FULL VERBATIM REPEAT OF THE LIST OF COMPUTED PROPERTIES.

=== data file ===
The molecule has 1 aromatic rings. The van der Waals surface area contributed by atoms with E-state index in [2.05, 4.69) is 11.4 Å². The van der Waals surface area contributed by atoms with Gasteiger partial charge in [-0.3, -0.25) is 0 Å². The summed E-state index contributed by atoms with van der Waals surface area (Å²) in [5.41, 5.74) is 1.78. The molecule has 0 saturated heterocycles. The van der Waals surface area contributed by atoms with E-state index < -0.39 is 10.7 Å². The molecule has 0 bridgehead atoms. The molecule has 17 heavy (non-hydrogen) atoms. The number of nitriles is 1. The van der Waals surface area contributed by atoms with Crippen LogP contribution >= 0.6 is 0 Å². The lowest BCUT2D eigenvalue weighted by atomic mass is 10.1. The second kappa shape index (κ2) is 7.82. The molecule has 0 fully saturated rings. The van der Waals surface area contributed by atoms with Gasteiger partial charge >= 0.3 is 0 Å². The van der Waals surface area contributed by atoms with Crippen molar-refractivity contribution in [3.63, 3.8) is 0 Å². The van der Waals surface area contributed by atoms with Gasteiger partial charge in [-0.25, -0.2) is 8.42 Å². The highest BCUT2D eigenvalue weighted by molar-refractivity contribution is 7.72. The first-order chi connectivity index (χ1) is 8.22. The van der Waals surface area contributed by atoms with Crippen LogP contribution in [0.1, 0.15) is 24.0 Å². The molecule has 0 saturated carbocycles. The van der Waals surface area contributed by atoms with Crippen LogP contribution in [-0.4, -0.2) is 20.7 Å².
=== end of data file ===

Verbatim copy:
The molecule has 1 aromatic rings. The van der Waals surface area contributed by atoms with E-state index in [2.05, 4.69) is 11.4 Å². The van der Waals surface area contributed by atoms with Gasteiger partial charge in [-0.3, -0.25) is 0 Å². The summed E-state index contributed by atoms with van der Waals surface area (Å²) in [5.41, 5.74) is 1.78. The molecule has 0 saturated heterocycles. The van der Waals surface area contributed by atoms with E-state index < -0.39 is 10.7 Å². The molecule has 0 bridgehead atoms. The molecule has 17 heavy (non-hydrogen) atoms. The number of nitriles is 1. The van der Waals surface area contributed by atoms with Crippen LogP contribution >= 0.6 is 0 Å². The lowest BCUT2D eigenvalue weighted by atomic mass is 10.1. The second kappa shape index (κ2) is 7.82. The molecule has 0 fully saturated rings. The van der Waals surface area contributed by atoms with Gasteiger partial charge >= 0.3 is 0 Å². The van der Waals surface area contributed by atoms with Crippen molar-refractivity contribution in [3.63, 3.8) is 0 Å². The van der Waals surface area contributed by atoms with Gasteiger partial charge in [-0.25, -0.2) is 8.42 Å². The highest BCUT2D eigenvalue weighted by molar-refractivity contribution is 7.72. The first-order chi connectivity index (χ1) is 8.22. The van der Waals surface area contributed by atoms with Crippen LogP contribution in [0.1, 0.15) is 24.0 Å². The molecule has 0 saturated carbocycles. The van der Waals surface area contributed by atoms with Crippen LogP contribution in [-0.4, -0.2) is 20.7 Å².